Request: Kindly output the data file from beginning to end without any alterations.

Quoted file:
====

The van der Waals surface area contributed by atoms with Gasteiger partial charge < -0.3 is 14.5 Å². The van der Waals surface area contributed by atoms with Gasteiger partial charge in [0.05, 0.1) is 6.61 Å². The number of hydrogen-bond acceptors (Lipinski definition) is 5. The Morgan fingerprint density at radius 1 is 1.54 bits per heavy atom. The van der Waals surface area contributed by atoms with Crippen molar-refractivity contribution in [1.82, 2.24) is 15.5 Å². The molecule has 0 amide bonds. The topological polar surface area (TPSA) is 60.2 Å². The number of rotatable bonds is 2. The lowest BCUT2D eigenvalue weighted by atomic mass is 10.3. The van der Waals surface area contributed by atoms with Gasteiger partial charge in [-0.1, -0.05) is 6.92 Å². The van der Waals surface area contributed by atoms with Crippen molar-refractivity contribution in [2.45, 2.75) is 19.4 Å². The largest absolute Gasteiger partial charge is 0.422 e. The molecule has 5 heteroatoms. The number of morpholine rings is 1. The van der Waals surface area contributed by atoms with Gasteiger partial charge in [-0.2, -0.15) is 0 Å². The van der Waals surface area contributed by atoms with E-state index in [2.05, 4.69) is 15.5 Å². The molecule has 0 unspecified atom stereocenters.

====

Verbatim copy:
The van der Waals surface area contributed by atoms with Gasteiger partial charge < -0.3 is 14.5 Å². The van der Waals surface area contributed by atoms with Gasteiger partial charge in [0.05, 0.1) is 6.61 Å². The number of hydrogen-bond acceptors (Lipinski definition) is 5. The Morgan fingerprint density at radius 1 is 1.54 bits per heavy atom. The van der Waals surface area contributed by atoms with Crippen molar-refractivity contribution in [1.82, 2.24) is 15.5 Å². The molecule has 0 amide bonds. The topological polar surface area (TPSA) is 60.2 Å². The number of rotatable bonds is 2. The lowest BCUT2D eigenvalue weighted by atomic mass is 10.3. The van der Waals surface area contributed by atoms with Gasteiger partial charge in [-0.1, -0.05) is 6.92 Å². The van der Waals surface area contributed by atoms with Crippen molar-refractivity contribution in [2.45, 2.75) is 19.4 Å². The largest absolute Gasteiger partial charge is 0.422 e. The molecule has 5 heteroatoms. The number of morpholine rings is 1. The van der Waals surface area contributed by atoms with Gasteiger partial charge in [-0.2, -0.15) is 0 Å². The van der Waals surface area contributed by atoms with E-state index in [2.05, 4.69) is 15.5 Å². The molecule has 0 unspecified atom stereocenters.